Citizen scientists light way at coastal tidepools

Surveying helps monitor population, diseases

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image-reef at dark
Volunteers working with the California Academy of Science have been monitoring tidepools near Pillar Point for years. They will be back on Tuesday evening. Photo courtesy Katherine Raspet

On a brisk late October evening, several volunteers and employees of the California Academy of Sciences gathered during the low tide at Pillar Point. Sea stars, slugs and anemones were exposed as the tide drained out.

With the sun going down, the surveyors continued to work, using ultraviolet lights to document the fluorescent species. 

California Academy’s Citizen Science Program has been monitoring Pillar Point for the past eight years. Co-directors Alison Young and Rebecca Johnson explained that, due to the reef’s large size, which goes up to the Fitzgerald Marine Reserve, Pillar Point has some of the most well documented and biodiverse intertidal zones in the state. They have another survey planned on the evening of Nov. 26. 

From detecting diseases to flagging changes in species ranges, these kinds of monitoring teams are often the first line of defense when it comes to determining significant intertidal changes in marine ecosystems. For example, the sea star wasting disease devastated populations some years ago, and now the team has observed some species are rebounding.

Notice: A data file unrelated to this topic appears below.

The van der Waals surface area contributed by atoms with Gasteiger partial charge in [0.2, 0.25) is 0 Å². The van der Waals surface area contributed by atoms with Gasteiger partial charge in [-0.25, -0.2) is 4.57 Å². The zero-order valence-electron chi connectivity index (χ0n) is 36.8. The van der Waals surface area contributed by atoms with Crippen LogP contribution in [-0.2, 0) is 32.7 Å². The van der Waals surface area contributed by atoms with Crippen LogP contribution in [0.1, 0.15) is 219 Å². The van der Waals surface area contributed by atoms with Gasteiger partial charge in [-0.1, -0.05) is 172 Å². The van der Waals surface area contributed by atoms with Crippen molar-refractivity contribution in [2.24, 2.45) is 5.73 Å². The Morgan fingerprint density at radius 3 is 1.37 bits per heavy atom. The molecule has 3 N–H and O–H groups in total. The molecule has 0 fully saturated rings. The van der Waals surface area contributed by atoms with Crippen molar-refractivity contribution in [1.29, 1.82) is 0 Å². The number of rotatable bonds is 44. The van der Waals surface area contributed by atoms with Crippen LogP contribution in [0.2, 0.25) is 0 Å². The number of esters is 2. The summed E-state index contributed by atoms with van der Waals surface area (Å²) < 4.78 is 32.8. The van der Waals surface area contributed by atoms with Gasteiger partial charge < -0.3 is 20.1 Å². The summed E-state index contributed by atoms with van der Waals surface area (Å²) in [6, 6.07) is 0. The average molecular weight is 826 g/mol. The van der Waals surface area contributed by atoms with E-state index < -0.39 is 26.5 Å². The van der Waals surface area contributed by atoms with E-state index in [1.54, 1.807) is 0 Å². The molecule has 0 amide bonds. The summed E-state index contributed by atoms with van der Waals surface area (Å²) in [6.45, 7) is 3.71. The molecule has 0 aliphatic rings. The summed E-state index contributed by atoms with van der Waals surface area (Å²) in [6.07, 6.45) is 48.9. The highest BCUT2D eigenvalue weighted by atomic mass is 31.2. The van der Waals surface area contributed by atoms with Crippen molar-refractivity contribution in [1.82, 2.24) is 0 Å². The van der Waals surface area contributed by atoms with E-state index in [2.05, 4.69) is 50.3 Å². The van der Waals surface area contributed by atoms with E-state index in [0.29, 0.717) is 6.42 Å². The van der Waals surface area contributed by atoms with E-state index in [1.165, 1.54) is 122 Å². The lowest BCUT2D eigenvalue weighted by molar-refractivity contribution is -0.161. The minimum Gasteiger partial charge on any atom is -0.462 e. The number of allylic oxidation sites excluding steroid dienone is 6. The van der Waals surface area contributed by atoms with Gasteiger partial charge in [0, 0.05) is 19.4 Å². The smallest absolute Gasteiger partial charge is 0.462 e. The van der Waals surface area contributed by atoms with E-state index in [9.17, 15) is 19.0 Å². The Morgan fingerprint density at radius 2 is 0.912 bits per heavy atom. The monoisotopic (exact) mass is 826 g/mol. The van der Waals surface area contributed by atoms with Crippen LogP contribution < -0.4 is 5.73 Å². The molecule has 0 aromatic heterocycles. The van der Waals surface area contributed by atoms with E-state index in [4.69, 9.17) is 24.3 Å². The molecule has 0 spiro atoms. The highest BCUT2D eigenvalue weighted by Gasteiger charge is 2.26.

In 2014, California Academy acquired, a mobile application that blurs the line between social media platform and collaborative

database. It effectively encapsulates the goal of the Citizen Science Program, to get scientists and nonscientists alike on the same page. In the murky tidepools, the surveyors used that technology to track their observations. 

“When we first started this work, there wasn’t a species list for what’s found at Pillar Point,” Johnson said. 

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Photo courtesy Donna Pomeroy

The crowdsourced data includes thousands of species from millions of contributors across the globe. The technology uses a point-and-shoot photo option to give the user a suggestion on the specific species. Once uploaded, the community on iNaturalist, which includes professionals, can correct and fact-check the observation. 

“You’re also contributing to this giant database of when and where things are around the world,” Young explained. “For us, the whole reason we run our Citizen Science Program is basically to give people a reason to make and share biodiversity observations.”

Space is limited for the group’s session on Nov. 26, and is open to a select few volunteers. But the co-directors encourage anyone interested to try documenting intertidal zones. There’s a whole lot of real estate to work with. 

To learn more about the Citizen Science Program and get involved, check out the website at

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